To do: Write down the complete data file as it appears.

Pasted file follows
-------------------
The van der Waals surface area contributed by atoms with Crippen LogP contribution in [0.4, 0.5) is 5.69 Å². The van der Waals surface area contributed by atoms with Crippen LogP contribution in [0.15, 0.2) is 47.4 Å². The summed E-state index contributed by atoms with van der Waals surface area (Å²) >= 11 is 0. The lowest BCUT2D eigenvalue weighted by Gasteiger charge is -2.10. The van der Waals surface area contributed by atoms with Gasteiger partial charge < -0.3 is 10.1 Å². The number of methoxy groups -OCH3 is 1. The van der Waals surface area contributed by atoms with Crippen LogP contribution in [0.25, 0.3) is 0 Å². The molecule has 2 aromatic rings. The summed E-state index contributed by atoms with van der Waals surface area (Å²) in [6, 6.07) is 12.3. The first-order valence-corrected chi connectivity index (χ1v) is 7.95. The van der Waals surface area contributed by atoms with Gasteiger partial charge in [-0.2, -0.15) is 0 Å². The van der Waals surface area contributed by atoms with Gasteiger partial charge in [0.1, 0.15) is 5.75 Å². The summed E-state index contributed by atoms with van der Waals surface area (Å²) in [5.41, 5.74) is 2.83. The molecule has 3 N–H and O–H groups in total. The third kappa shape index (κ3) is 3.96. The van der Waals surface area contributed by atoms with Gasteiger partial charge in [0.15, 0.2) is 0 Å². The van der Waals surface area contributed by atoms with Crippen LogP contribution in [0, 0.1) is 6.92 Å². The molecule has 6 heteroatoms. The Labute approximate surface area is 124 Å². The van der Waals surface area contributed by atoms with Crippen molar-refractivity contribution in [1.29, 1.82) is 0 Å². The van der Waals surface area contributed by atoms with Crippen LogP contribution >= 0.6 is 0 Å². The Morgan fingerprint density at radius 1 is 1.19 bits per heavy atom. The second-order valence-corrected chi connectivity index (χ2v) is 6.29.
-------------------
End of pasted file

The van der Waals surface area contributed by atoms with Crippen LogP contribution in [0.4, 0.5) is 5.69 Å². The van der Waals surface area contributed by atoms with Crippen LogP contribution in [0.15, 0.2) is 47.4 Å². The summed E-state index contributed by atoms with van der Waals surface area (Å²) >= 11 is 0. The lowest BCUT2D eigenvalue weighted by Gasteiger charge is -2.10. The van der Waals surface area contributed by atoms with Gasteiger partial charge < -0.3 is 10.1 Å². The number of methoxy groups -OCH3 is 1. The van der Waals surface area contributed by atoms with Crippen LogP contribution in [0.25, 0.3) is 0 Å². The molecule has 2 aromatic rings. The summed E-state index contributed by atoms with van der Waals surface area (Å²) in [6, 6.07) is 12.3. The first-order valence-corrected chi connectivity index (χ1v) is 7.95. The van der Waals surface area contributed by atoms with Gasteiger partial charge in [-0.2, -0.15) is 0 Å². The van der Waals surface area contributed by atoms with Gasteiger partial charge in [0.1, 0.15) is 5.75 Å². The summed E-state index contributed by atoms with van der Waals surface area (Å²) in [5.41, 5.74) is 2.83. The molecule has 3 N–H and O–H groups in total. The third kappa shape index (κ3) is 3.96. The van der Waals surface area contributed by atoms with Gasteiger partial charge in [0.15, 0.2) is 0 Å². The van der Waals surface area contributed by atoms with Crippen LogP contribution in [0, 0.1) is 6.92 Å². The molecule has 6 heteroatoms. The Labute approximate surface area is 124 Å². The van der Waals surface area contributed by atoms with Crippen molar-refractivity contribution in [1.29, 1.82) is 0 Å². The van der Waals surface area contributed by atoms with Crippen LogP contribution >= 0.6 is 0 Å². The Morgan fingerprint density at radius 1 is 1.19 bits per heavy atom. The second-order valence-corrected chi connectivity index (χ2v) is 6.29.